Specimen records. 25–30 m, Santal Bay, Lifou, New Caledonia, 20.820 °S, 167.173 °E ( MNHN, 1). 425–430 m, Southern, New Caledonia, 22.283 °S, 167.233 °E ( MNHN, 1). 775 m, New Caledonia, 23.000 °S, 167.483 °E ( MNHN, 1; MNHN, 1). 770– 830 m, Loyality Ridge, New Caledonia, 24.733 °S, 170.133 °E ( MNHN, 2). 440 m, New Caledonia, 22.783 °S, 167.233 °E ( MNHN, 14). 825–830 m, New Caledonia, 23.050 °S, 167.533 °E ( MNHN, 1). 675–680 m, New Caledonia, 23.167 °S, 167.167 °E ( MNHN, 1). 1575–1600 m, New Caledonia, 20.783 °S, 55.633 °E ( MNHN, 1: complete). 441–443 m, S. of Viti Levu, Fiji, 18.320 °S, 177.862 °E ( MNHN, 1).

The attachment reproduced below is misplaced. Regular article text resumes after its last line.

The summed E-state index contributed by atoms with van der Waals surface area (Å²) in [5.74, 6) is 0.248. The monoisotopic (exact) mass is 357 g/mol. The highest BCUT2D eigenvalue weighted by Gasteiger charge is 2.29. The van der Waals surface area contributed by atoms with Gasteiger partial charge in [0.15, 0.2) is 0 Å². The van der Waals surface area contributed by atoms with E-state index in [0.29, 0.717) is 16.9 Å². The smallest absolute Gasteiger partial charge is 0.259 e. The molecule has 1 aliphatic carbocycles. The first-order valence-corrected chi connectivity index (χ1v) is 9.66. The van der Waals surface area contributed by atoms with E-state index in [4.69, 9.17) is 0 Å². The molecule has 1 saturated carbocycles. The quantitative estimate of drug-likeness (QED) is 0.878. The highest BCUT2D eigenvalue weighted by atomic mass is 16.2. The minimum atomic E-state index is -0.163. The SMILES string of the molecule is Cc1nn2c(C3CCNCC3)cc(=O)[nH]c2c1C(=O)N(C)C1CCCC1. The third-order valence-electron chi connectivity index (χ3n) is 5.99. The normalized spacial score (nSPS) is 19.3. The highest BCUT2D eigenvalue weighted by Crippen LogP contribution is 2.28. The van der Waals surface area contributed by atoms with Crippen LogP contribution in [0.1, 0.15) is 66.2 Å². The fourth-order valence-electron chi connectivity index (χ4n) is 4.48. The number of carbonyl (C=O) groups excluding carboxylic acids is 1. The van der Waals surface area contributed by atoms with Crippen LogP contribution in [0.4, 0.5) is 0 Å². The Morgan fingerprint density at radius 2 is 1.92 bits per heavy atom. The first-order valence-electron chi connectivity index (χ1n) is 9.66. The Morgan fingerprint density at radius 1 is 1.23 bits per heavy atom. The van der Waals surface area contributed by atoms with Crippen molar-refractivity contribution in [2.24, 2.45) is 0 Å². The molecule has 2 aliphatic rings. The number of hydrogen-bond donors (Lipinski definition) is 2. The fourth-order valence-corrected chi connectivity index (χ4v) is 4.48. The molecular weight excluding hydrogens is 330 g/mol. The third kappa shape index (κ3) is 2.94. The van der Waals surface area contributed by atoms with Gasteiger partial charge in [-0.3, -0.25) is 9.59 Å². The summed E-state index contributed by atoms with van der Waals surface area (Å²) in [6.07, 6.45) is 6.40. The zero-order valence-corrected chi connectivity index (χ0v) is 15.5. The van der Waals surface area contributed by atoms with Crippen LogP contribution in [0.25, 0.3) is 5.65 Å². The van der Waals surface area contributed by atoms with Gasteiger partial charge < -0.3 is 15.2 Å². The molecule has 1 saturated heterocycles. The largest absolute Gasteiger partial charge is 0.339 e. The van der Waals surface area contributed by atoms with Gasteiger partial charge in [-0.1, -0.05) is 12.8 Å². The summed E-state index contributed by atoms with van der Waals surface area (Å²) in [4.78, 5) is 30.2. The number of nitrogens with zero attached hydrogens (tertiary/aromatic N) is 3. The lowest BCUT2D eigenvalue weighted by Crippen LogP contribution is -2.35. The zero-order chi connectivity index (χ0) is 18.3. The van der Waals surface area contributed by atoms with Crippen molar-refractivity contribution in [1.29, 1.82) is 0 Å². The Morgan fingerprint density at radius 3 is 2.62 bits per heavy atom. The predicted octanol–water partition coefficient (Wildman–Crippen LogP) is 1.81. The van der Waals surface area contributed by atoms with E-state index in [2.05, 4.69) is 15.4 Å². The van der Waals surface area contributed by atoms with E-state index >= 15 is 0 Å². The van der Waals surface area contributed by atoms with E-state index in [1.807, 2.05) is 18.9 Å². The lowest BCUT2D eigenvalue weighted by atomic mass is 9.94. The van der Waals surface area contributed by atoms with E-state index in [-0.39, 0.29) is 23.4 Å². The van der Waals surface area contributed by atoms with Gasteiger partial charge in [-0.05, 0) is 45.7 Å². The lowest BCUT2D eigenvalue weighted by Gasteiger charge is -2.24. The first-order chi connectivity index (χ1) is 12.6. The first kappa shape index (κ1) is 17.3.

Remarks. The holotype was chosen as the specimen showing a fully mature shell, with well formed umbilical and apertural features, while the protoconch is eroded. The MNHN and NMNZ paratypes ( Fig. 13 View FIGURE 13 ) have the flocculant protoconch sculpture, while also showing the periumbilical lamella as well as a hint of the adumbilical indentation, both unique features in Scissurellidae   .


Smithsonian Institution, National Museum of Natural History


Museum National d'Histoire Naturelle


Museum of New Zealand Te Papa Tongarewa














Sinezona macleani

Geiger, Daniel L. 2006

Anatomus concinnus

A. Adams 1862

Sinezona concinna

Sowerby I 1831